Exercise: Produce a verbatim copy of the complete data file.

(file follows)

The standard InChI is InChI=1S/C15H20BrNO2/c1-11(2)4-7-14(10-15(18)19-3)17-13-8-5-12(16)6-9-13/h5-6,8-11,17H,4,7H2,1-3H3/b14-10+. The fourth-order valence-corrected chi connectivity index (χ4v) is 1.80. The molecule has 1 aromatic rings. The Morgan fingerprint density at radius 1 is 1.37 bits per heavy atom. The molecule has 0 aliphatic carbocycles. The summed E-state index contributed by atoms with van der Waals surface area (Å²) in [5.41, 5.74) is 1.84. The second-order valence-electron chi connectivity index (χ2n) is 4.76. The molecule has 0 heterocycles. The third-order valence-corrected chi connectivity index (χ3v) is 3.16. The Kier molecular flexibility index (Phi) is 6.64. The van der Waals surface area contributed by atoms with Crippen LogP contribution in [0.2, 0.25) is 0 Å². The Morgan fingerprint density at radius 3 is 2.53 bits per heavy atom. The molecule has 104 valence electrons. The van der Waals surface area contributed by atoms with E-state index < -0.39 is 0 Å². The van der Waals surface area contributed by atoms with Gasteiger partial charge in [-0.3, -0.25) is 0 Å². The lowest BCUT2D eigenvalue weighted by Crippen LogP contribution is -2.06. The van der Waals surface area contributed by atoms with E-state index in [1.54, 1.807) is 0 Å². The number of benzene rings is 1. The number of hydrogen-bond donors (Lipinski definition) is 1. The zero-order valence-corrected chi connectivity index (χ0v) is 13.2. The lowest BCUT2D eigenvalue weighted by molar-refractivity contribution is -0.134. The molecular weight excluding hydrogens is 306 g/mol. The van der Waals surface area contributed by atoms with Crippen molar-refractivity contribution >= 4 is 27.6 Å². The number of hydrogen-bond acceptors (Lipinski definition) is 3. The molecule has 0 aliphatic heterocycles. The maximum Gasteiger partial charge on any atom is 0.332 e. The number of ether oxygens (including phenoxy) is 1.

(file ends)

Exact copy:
The standard InChI is InChI=1S/C15H20BrNO2/c1-11(2)4-7-14(10-15(18)19-3)17-13-8-5-12(16)6-9-13/h5-6,8-11,17H,4,7H2,1-3H3/b14-10+. The fourth-order valence-corrected chi connectivity index (χ4v) is 1.80. The molecule has 1 aromatic rings. The Morgan fingerprint density at radius 1 is 1.37 bits per heavy atom. The molecule has 0 aliphatic carbocycles. The summed E-state index contributed by atoms with van der Waals surface area (Å²) in [5.41, 5.74) is 1.84. The second-order valence-electron chi connectivity index (χ2n) is 4.76. The molecule has 0 heterocycles. The third-order valence-corrected chi connectivity index (χ3v) is 3.16. The Kier molecular flexibility index (Phi) is 6.64. The van der Waals surface area contributed by atoms with Crippen LogP contribution in [0.2, 0.25) is 0 Å². The Morgan fingerprint density at radius 3 is 2.53 bits per heavy atom. The molecule has 104 valence electrons. The van der Waals surface area contributed by atoms with E-state index < -0.39 is 0 Å². The van der Waals surface area contributed by atoms with Gasteiger partial charge in [-0.3, -0.25) is 0 Å². The lowest BCUT2D eigenvalue weighted by Crippen LogP contribution is -2.06. The van der Waals surface area contributed by atoms with E-state index in [1.54, 1.807) is 0 Å². The number of benzene rings is 1. The number of hydrogen-bond donors (Lipinski definition) is 1. The zero-order valence-corrected chi connectivity index (χ0v) is 13.2. The lowest BCUT2D eigenvalue weighted by molar-refractivity contribution is -0.134. The molecular weight excluding hydrogens is 306 g/mol. The van der Waals surface area contributed by atoms with Crippen molar-refractivity contribution >= 4 is 27.6 Å². The number of hydrogen-bond acceptors (Lipinski definition) is 3. The molecule has 0 aliphatic heterocycles. The maximum Gasteiger partial charge on any atom is 0.332 e. The number of ether oxygens (including phenoxy) is 1.